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Leutha is a female character appearing in the mythology of William Blake. According to S. Foster Damon, A Blake Dictionary, she stands for 'sex under law'.


Leutha is mentioned in


She is the Emanation of Bromion. She occurs in a pair with the male Antamon.

In Milton

But when Leutha (a Daughter of Beulah) beheld Satans condemnation
She down descended into the midst of the Great Solemn Assembly
"Offering herself a Ransom for Satan, taking on her, his Sin."

Whence the interpretation commonly given as guilt, and in particularly sexual guilt.


In the poem And did those feet in ancient time by William Blake, Leutha is associated with the Isle of Dogs:

He came down from Highgate thro' Hackney & Holloway towards London
 Till he came to old Stratford, & thence to Stepney & the Isle
Of Leutha's Dogs, thence thro' the narrows of the River's side,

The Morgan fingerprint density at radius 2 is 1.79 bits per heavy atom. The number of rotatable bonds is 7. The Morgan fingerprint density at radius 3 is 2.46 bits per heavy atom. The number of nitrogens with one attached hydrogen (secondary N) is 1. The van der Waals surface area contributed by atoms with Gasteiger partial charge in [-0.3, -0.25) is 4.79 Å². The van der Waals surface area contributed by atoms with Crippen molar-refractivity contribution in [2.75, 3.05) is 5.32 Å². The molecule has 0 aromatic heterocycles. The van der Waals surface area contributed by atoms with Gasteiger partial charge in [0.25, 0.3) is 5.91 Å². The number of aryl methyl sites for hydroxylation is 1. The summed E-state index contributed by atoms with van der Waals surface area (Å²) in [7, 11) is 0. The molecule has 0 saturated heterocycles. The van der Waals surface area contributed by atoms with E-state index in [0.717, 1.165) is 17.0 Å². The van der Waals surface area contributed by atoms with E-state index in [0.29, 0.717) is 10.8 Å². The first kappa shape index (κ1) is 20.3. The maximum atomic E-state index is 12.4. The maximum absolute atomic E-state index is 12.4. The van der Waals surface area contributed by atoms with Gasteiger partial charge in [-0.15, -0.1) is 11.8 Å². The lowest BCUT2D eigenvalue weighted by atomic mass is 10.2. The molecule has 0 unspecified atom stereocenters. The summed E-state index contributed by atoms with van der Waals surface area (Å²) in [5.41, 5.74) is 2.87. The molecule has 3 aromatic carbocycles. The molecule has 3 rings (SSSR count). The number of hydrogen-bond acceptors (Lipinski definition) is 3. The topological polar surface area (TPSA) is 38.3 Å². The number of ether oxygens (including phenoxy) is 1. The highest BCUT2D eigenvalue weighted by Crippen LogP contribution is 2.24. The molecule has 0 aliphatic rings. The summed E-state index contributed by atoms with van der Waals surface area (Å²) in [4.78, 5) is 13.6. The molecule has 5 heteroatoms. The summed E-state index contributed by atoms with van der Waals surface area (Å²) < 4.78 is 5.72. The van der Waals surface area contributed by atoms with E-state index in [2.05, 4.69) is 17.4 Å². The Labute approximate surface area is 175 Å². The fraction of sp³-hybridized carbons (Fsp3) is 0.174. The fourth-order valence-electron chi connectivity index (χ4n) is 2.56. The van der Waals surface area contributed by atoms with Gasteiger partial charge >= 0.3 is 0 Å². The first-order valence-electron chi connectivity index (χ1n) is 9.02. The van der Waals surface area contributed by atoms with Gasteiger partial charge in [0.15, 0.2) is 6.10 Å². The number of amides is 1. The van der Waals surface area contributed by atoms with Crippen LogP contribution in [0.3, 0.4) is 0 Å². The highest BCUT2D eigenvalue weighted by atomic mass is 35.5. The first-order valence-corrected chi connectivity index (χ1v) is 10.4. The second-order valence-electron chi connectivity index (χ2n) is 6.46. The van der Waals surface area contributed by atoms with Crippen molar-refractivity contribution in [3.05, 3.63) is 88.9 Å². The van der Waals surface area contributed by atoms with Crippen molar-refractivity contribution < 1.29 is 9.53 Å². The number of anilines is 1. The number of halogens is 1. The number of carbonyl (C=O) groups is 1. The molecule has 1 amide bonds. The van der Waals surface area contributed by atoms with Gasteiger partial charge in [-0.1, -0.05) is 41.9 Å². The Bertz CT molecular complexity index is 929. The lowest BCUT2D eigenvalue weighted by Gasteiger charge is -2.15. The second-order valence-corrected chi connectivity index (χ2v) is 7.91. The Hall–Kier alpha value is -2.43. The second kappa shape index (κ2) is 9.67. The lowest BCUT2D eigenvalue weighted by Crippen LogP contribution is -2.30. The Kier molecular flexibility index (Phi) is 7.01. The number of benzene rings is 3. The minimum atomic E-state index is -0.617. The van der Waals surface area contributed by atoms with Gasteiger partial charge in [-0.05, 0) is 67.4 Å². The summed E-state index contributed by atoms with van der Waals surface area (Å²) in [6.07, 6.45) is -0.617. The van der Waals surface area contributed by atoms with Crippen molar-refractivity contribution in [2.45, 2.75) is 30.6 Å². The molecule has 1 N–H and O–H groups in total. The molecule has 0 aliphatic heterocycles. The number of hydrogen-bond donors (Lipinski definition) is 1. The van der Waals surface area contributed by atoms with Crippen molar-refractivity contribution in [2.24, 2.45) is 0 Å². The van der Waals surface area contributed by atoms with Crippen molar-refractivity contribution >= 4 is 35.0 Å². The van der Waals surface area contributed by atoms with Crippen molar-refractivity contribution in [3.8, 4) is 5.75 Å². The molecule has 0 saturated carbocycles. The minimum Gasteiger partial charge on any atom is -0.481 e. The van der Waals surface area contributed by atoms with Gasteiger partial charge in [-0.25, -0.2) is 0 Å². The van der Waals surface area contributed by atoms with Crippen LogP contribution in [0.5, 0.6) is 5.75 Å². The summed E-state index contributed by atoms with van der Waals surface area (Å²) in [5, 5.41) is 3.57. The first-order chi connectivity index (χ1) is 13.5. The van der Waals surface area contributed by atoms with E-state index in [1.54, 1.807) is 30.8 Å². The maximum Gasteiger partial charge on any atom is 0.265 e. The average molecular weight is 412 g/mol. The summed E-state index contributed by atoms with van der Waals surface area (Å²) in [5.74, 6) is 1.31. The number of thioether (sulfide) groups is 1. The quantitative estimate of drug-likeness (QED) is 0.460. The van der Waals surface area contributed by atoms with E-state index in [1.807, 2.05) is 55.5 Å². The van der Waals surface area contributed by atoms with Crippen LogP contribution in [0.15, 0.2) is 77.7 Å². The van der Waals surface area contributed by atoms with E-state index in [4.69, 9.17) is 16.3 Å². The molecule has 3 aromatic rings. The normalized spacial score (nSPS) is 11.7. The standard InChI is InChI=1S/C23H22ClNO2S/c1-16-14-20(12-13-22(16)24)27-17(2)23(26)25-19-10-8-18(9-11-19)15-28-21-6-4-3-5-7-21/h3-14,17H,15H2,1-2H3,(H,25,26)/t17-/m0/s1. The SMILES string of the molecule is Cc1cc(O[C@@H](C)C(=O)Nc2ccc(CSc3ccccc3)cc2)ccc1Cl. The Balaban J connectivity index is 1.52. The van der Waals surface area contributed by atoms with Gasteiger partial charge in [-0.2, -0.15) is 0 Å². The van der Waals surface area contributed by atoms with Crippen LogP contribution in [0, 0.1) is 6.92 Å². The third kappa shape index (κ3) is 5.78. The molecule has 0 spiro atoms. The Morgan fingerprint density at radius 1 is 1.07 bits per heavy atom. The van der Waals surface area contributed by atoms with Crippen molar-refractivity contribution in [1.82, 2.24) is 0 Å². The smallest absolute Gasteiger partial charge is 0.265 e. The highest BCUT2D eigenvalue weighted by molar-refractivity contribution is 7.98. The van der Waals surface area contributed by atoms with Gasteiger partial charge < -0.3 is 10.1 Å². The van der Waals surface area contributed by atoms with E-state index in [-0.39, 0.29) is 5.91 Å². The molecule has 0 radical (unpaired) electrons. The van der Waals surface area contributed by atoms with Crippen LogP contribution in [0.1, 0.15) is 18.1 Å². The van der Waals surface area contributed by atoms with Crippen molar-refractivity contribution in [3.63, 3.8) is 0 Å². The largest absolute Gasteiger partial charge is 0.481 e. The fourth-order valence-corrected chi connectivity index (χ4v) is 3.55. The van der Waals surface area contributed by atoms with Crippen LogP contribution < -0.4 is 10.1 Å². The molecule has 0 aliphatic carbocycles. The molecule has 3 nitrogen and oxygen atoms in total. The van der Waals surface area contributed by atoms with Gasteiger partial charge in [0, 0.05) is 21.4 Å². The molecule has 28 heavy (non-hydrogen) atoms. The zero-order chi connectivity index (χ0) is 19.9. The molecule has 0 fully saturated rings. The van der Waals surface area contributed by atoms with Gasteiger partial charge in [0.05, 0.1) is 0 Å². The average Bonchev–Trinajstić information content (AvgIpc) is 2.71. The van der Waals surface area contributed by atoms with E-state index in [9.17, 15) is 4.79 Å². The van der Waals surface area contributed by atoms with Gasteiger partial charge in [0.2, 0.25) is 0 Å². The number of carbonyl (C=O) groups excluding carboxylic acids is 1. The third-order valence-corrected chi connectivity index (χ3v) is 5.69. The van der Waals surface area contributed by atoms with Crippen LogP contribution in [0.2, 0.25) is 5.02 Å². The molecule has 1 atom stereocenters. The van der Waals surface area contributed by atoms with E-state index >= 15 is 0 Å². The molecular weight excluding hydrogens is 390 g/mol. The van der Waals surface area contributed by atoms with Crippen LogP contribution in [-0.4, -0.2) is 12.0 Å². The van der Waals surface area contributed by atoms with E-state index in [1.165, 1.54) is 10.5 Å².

And saw every minute particular, the jewels of Albion, running down
The kennels of the streets and lanes as if they were abhorr'd
 Every Universal Form was become barren mountains of moral
Virtue, and every Minute Particular harden'd into grains of sand
 And all the tendernesses of the soul cast forth as filth and mire.


The homophone relationship to Martin Luther has often been pointed out. Angela Esterhammer (Blake and Language p. 73, in William Blake Studies (2006), edited by Nicholas M. Williams) writes

'Blake's Leutha represents 'Protestant speech' — an association achieved partly through the pun on 'Luther', but mainly through her own verbal behaviours in Blake's prophetic poems, where she manifests 'Protestant' modes of speech such as public self-scrutiny, self-exaggeration, confession, and plain-spokenness.